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Alfred de Grazia:


Law and Behavior:
A Unified Approach to their Study

In seeking a position from which all political phenomena might be viewed, political scientists are frequently blocked by the intransigence of legal materials. Some scientists impatiently consign legal data to the age of alchemy. Most of the same people, probably for similar reasons, banish values as unfit company to behavioral science. Certainly those who attend strictly to behavior without concern for evaluational and legal contexts can answer questions that for long were buried beneath social and legal myth. Yet this primitive progress of political science should not continue indefinitely. New modes of assimilating legal and evaluative data are suggested as cures for naive behaviorism.

It is sometimes claimed that there is an inevitable conflict between the study of legal and behavioral data. This depressing theory grew out of a reaction to the juridical preoccupations of an inadequate political science of some decades ago. Consequently most recent advances in political science have come from without, a development that probably was inevitable. Those who have contributed most to political science have tended to approach their subjects with the prejudices of behavioral or psychoanalytic psychology.

Yet one does not have to reject the problems in order to reject the problems in order to reject the approach. Narrow behaviorism, although it may justify itself by real advances in several areas and by the confessed desuetude of ancient theories in other areas, encourages the persistence in legal and philosophical study of hostile and inept doctrines, and gives an inappropriate meaning to behaviorism. behaviorism, if the term has to be used at all, ought to mean science, that is, an attempt to give a parsimonious, generally agreeable, and factual statement of political relationships.

In the view of "behaviorism" or "political behavior," legal and philosophical problems stand on the same ground as problems of elections, political parties, administrative organization, public opinion and the other subjects of political science. Political science studies law in order to discover "behavioral" or "scientific" facts that cannot otherwise be learned. It studies values for the same reason. When legal facts are irrelevant to political inquiry, they should not be studied; judges, lawyers and other principals may perhaps be interested in them.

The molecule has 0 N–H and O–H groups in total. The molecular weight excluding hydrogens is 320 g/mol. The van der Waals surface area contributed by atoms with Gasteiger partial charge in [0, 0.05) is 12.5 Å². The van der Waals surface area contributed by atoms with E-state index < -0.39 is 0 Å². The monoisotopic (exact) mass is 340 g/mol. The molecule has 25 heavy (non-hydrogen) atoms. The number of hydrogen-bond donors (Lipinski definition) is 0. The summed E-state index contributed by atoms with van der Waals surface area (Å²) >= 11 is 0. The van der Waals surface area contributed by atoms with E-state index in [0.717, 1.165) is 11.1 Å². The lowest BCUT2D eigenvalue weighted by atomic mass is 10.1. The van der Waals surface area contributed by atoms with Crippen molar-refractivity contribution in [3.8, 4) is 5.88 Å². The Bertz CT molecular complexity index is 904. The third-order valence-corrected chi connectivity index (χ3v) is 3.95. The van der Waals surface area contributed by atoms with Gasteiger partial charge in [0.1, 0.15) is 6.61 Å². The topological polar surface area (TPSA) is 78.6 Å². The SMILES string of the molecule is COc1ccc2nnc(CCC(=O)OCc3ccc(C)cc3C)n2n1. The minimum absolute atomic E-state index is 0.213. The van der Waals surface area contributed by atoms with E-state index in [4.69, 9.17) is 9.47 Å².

The law consists of directives to a certain grouping of persons to act in a specified manner lest they be compelled so to act or be punished by public officials. now whereas behavior is composed of all acts of individuals, one's study of behavior may be limited at any moment to the behavior described in a law. Thus, if a law directs men how to become candidates for office, one may take as hisown scope of behavioral study those persons within the purview of this law. The relevant behaviors then would be the actions of men interested in political candidacy.


Under certain conditions a perfect relationship might exist between law and behavior, as follows:


(1) LEGAL DIRECTIVE: to achieve A1 do X1

(2) IMPLIED STATE OF LAW All men who have achieved A1 have done X1





The conditions of the perfect correspondence are first that A1 (goal) and X1 (action) are defined identically, in all four categories of actions, and, second, that the legal directive is inescapable (i.e., enforcement is complete). Under these conditions, the law is practically behavior. On an empirical first level of science, to know the law would be to know the "science of behavior." And, to adapt this idea to a common worry in pedagogy, one is teaching behavioral science of a sort when one is teaching law. So long as the law rather completely describes behavior, one can teach the law as a model of behavior, using "model" as Max Weber uses the term, to designate an abstractive, heuristic device, rationalizing reality.